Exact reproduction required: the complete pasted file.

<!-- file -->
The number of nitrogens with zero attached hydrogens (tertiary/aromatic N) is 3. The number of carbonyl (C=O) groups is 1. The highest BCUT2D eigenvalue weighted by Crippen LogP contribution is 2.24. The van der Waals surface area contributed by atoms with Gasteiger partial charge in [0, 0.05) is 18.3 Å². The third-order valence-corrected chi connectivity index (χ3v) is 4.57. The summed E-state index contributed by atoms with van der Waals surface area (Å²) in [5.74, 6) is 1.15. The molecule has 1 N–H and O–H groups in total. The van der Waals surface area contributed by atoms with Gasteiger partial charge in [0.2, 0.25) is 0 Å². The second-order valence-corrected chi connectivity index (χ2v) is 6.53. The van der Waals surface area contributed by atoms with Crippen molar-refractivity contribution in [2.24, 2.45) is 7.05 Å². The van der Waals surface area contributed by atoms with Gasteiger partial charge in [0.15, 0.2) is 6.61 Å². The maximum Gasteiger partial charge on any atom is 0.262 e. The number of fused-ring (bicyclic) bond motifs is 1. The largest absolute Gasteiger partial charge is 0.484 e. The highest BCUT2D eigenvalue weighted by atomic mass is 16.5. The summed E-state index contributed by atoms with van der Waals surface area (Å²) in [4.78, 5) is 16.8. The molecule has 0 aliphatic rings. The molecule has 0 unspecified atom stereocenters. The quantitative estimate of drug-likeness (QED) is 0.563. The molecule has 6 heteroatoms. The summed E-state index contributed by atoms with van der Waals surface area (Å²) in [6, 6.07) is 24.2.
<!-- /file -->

The number of nitrogens with zero attached hydrogens (tertiary/aromatic N) is 3. The number of carbonyl (C=O) groups is 1. The highest BCUT2D eigenvalue weighted by Crippen LogP contribution is 2.24. The van der Waals surface area contributed by atoms with Gasteiger partial charge in [0, 0.05) is 18.3 Å². The third-order valence-corrected chi connectivity index (χ3v) is 4.57. The summed E-state index contributed by atoms with van der Waals surface area (Å²) in [5.74, 6) is 1.15. The molecule has 1 N–H and O–H groups in total. The van der Waals surface area contributed by atoms with Gasteiger partial charge in [0.2, 0.25) is 0 Å². The second-order valence-corrected chi connectivity index (χ2v) is 6.53. The van der Waals surface area contributed by atoms with Crippen molar-refractivity contribution in [2.24, 2.45) is 7.05 Å². The van der Waals surface area contributed by atoms with Gasteiger partial charge in [0.15, 0.2) is 6.61 Å². The maximum Gasteiger partial charge on any atom is 0.262 e. The number of fused-ring (bicyclic) bond motifs is 1. The largest absolute Gasteiger partial charge is 0.484 e. The highest BCUT2D eigenvalue weighted by atomic mass is 16.5. The summed E-state index contributed by atoms with van der Waals surface area (Å²) in [4.78, 5) is 16.8. The molecule has 0 aliphatic rings. The molecule has 0 unspecified atom stereocenters. The quantitative estimate of drug-likeness (QED) is 0.563. The molecule has 6 heteroatoms. The summed E-state index contributed by atoms with van der Waals surface area (Å²) in [6, 6.07) is 24.2.